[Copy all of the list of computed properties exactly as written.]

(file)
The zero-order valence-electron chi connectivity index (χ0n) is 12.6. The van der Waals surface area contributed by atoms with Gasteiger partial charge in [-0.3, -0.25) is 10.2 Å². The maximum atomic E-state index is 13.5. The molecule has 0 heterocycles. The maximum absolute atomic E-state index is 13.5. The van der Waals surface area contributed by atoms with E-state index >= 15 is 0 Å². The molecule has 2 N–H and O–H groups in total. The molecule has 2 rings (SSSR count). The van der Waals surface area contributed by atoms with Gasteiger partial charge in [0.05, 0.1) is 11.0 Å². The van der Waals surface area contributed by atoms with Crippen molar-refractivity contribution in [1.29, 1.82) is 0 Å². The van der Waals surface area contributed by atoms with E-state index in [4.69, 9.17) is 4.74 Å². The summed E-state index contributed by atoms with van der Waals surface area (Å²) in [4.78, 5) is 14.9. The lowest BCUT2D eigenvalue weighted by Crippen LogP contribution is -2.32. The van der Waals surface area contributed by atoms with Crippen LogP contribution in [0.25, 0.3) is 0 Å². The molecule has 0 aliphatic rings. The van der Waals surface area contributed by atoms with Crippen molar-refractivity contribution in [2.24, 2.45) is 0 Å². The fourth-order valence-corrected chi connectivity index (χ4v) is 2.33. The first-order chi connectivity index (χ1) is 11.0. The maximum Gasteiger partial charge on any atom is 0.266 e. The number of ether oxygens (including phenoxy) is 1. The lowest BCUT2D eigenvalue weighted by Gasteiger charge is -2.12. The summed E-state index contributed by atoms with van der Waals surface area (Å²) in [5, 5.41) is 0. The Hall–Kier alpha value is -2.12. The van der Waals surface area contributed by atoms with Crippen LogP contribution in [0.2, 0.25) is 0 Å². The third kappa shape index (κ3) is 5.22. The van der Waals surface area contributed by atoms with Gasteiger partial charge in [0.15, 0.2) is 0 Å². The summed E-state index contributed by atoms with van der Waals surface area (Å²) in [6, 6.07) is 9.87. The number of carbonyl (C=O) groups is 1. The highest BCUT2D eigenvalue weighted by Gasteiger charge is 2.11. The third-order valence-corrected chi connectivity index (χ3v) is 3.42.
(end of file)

The zero-order valence-electron chi connectivity index (χ0n) is 12.6. The van der Waals surface area contributed by atoms with Gasteiger partial charge in [-0.3, -0.25) is 10.2 Å². The maximum atomic E-state index is 13.5. The molecule has 0 heterocycles. The maximum absolute atomic E-state index is 13.5. The van der Waals surface area contributed by atoms with E-state index >= 15 is 0 Å². The molecule has 2 N–H and O–H groups in total. The molecule has 2 rings (SSSR count). The van der Waals surface area contributed by atoms with Gasteiger partial charge in [0.05, 0.1) is 11.0 Å². The van der Waals surface area contributed by atoms with Crippen molar-refractivity contribution in [1.29, 1.82) is 0 Å². The van der Waals surface area contributed by atoms with E-state index in [4.69, 9.17) is 4.74 Å². The summed E-state index contributed by atoms with van der Waals surface area (Å²) in [4.78, 5) is 14.9. The lowest BCUT2D eigenvalue weighted by Crippen LogP contribution is -2.32. The van der Waals surface area contributed by atoms with Crippen LogP contribution in [0.25, 0.3) is 0 Å². The molecule has 0 aliphatic rings. The van der Waals surface area contributed by atoms with Crippen molar-refractivity contribution in [2.24, 2.45) is 0 Å². The fourth-order valence-corrected chi connectivity index (χ4v) is 2.33. The first-order chi connectivity index (χ1) is 11.0. The maximum Gasteiger partial charge on any atom is 0.266 e. The number of ether oxygens (including phenoxy) is 1. The lowest BCUT2D eigenvalue weighted by Gasteiger charge is -2.12. The summed E-state index contributed by atoms with van der Waals surface area (Å²) in [5, 5.41) is 0. The Hall–Kier alpha value is -2.12. The van der Waals surface area contributed by atoms with Crippen LogP contribution in [0.2, 0.25) is 0 Å². The third kappa shape index (κ3) is 5.22. The van der Waals surface area contributed by atoms with Gasteiger partial charge in [0.15, 0.2) is 0 Å². The summed E-state index contributed by atoms with van der Waals surface area (Å²) in [6, 6.07) is 9.87. The number of carbonyl (C=O) groups is 1. The highest BCUT2D eigenvalue weighted by Gasteiger charge is 2.11. The third-order valence-corrected chi connectivity index (χ3v) is 3.42.